lion

Recent campaigns have highlighted the global problem of cub petting and unscrupulous operators both locally and abroad. Simply put, it is not necessary to touch an animal to connect with the importance of wildlife conservation.

 

Johannesburg, South Africa – The Rhino and Lion Nature Reserve in the Cradle of Humankind will no longer be offering cub petting to the public, with immediate effect.

For 30 years, the Rhino and Lion Nature Reserve has shared its love of wildlife with South Africans and visitors from across the world. But times have changed. Under the new ownership of the Bothongo Group, the reserve is refocusing its efforts on animal welfare.

“As new owners, we have acknowledged that what was acceptable in 1990 when the reserve first opened to the public, may no longer be acceptable in 2019,” says Jessica Khupe, Rhino and Lion Nature Reserve Brand Manager. 

“Human beings have always wanted to get up close and personal with wild animals,” says Khupe. 

Understandable as this is, studies have shown that it is not good for animal welfare.

“Recent campaigns have highlighted the global problem of cub petting and unscrupulous operators both locally and abroad. Simply put, it is not necessary to touch an animal to connect with the importance of wildlife conservation. We’d also like to make it very clear that we are utterly opposed to the abhorrent canned hunting and lion bone trade.”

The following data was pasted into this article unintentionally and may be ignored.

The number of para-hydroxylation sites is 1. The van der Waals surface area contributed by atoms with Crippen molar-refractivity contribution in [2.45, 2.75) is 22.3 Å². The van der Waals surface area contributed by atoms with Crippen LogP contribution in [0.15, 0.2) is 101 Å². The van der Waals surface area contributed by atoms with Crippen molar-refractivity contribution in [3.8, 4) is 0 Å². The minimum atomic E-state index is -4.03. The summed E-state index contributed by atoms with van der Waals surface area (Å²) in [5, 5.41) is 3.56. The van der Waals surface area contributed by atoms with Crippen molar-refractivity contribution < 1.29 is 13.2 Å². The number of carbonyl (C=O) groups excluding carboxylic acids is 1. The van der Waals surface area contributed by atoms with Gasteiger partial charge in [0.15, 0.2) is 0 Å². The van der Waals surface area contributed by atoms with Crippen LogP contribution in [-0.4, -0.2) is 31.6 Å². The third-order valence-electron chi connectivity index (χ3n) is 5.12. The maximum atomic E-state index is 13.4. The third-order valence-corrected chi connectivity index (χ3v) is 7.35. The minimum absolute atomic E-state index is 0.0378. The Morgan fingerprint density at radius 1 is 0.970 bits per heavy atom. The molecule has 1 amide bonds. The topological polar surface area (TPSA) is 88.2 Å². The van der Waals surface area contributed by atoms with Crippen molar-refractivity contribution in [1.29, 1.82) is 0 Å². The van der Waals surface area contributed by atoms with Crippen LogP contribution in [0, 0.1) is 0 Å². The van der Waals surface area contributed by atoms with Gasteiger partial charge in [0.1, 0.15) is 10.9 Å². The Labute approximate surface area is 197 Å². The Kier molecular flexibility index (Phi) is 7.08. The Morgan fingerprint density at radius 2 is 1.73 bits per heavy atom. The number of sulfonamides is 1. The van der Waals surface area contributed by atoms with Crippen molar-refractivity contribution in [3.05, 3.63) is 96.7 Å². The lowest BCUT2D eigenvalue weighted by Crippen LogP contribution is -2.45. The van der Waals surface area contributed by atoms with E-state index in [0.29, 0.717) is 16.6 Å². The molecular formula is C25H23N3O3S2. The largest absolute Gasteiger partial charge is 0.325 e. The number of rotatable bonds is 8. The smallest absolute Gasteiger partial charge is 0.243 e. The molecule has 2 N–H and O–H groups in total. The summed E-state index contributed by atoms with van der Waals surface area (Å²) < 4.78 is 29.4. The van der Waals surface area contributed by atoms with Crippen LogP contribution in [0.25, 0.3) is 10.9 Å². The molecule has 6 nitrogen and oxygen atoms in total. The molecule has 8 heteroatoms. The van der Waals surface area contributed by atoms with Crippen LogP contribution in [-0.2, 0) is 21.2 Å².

Recently appointed Chief Operations Officer of the reserve, Mike Fynn, explains: “Breeding and rearing animals for the purpose of cub petting and interaction is not only undesirable from an animal welfare perspective, but it’s also not a sustainable business model. From now on, we will focus on educating the public about wildlife and the importance of conservation. This is why, with immediate effect, we choose to put a stop to cub petting at the Rhino and Lion Nature Reserve and sincerely hope that other facilities responsibly follow suit.”

Over the past few months, while under new stewardship, the reserve has initiated a three-year plan to upgrade all of its public facilities, habitats and wildlife enclosures, which will be remodelled around the welfare and wellbeing of its animals. Many of them are species that are endangered, thanks to human activity and habitat loss.

According to Fynn, the reserve team will dedicate themselves to a new internal mantra of being a ‘nurture reserve’.

In addition, he says they will commit to the following:

  • We will strive to maintain a healthy, genetically diverse and contented animal collection, and we will work with local and international institutions and bodies ensuring that we play our part in managing the long-term survival of endangered and threatened species.
  • We pledge not to sell or exchange any of our animal family, especially our lions unless it’s to a reputable accredited facility and/or licensed wildlife institution.
  • We will breed animals only if this serves a conservation purpose.

As animal lovers, we understand how charismatic African wildlife is. But the truth is that our love for our animals may inadvertently harm them, even though we don’t mean to.

“To those of our visitors who are disappointed that they can no longer cuddle a lion cub at our reserve: this is the right thing to do,” says Khupe.

She adds that she’s excited about this new journey: “We take the opportunity to re-welcome the greater public, wildlife stakeholders, tour operators and travel agents to actively support our reserve as it evolves into a BIG, must-see destination, that provides an authentic and informative wild animal experience for generations to come. Our wildlife family now has a voice again.”


Sources: The Lion & Rhino Park 
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